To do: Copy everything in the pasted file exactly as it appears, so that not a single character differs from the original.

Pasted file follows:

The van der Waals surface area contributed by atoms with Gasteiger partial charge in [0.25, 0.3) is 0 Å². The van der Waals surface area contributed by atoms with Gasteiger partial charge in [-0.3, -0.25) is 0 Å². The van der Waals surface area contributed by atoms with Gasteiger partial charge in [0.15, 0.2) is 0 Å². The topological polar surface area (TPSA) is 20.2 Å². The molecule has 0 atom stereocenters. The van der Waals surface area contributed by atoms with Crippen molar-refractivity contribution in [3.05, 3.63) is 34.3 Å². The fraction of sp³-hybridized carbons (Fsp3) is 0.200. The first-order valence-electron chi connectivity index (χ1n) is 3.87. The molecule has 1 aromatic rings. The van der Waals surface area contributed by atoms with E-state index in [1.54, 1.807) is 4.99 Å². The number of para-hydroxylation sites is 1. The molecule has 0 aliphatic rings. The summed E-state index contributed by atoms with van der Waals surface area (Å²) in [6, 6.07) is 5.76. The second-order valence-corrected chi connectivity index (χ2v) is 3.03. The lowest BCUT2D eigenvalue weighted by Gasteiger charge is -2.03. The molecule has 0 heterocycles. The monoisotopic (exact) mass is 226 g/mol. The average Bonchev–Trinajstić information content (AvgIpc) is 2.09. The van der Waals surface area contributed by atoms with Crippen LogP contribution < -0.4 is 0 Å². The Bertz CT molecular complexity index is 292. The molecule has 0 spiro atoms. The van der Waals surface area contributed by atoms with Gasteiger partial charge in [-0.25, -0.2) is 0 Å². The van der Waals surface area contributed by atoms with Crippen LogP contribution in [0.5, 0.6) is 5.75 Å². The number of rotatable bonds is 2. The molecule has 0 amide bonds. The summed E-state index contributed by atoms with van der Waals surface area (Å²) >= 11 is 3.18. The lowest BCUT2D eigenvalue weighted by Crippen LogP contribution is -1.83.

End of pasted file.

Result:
The van der Waals surface area contributed by atoms with Gasteiger partial charge in [0.25, 0.3) is 0 Å². The van der Waals surface area contributed by atoms with Gasteiger partial charge in [-0.3, -0.25) is 0 Å². The van der Waals surface area contributed by atoms with Gasteiger partial charge in [0.15, 0.2) is 0 Å². The topological polar surface area (TPSA) is 20.2 Å². The molecule has 0 atom stereocenters. The van der Waals surface area contributed by atoms with Crippen molar-refractivity contribution in [3.05, 3.63) is 34.3 Å². The fraction of sp³-hybridized carbons (Fsp3) is 0.200. The first-order valence-electron chi connectivity index (χ1n) is 3.87. The molecule has 1 aromatic rings. The van der Waals surface area contributed by atoms with E-state index in [1.54, 1.807) is 4.99 Å². The number of para-hydroxylation sites is 1. The molecule has 0 aliphatic rings. The summed E-state index contributed by atoms with van der Waals surface area (Å²) in [6, 6.07) is 5.76. The second-order valence-corrected chi connectivity index (χ2v) is 3.03. The lowest BCUT2D eigenvalue weighted by Gasteiger charge is -2.03. The molecule has 0 heterocycles. The monoisotopic (exact) mass is 226 g/mol. The average Bonchev–Trinajstić information content (AvgIpc) is 2.09. The van der Waals surface area contributed by atoms with Crippen LogP contribution < -0.4 is 0 Å². The Bertz CT molecular complexity index is 292. The molecule has 0 spiro atoms. The van der Waals surface area contributed by atoms with Gasteiger partial charge in [-0.25, -0.2) is 0 Å². The van der Waals surface area contributed by atoms with Crippen LogP contribution in [0.5, 0.6) is 5.75 Å². The number of rotatable bonds is 2. The molecule has 0 amide bonds. The summed E-state index contributed by atoms with van der Waals surface area (Å²) >= 11 is 3.18. The lowest BCUT2D eigenvalue weighted by Crippen LogP contribution is -1.83.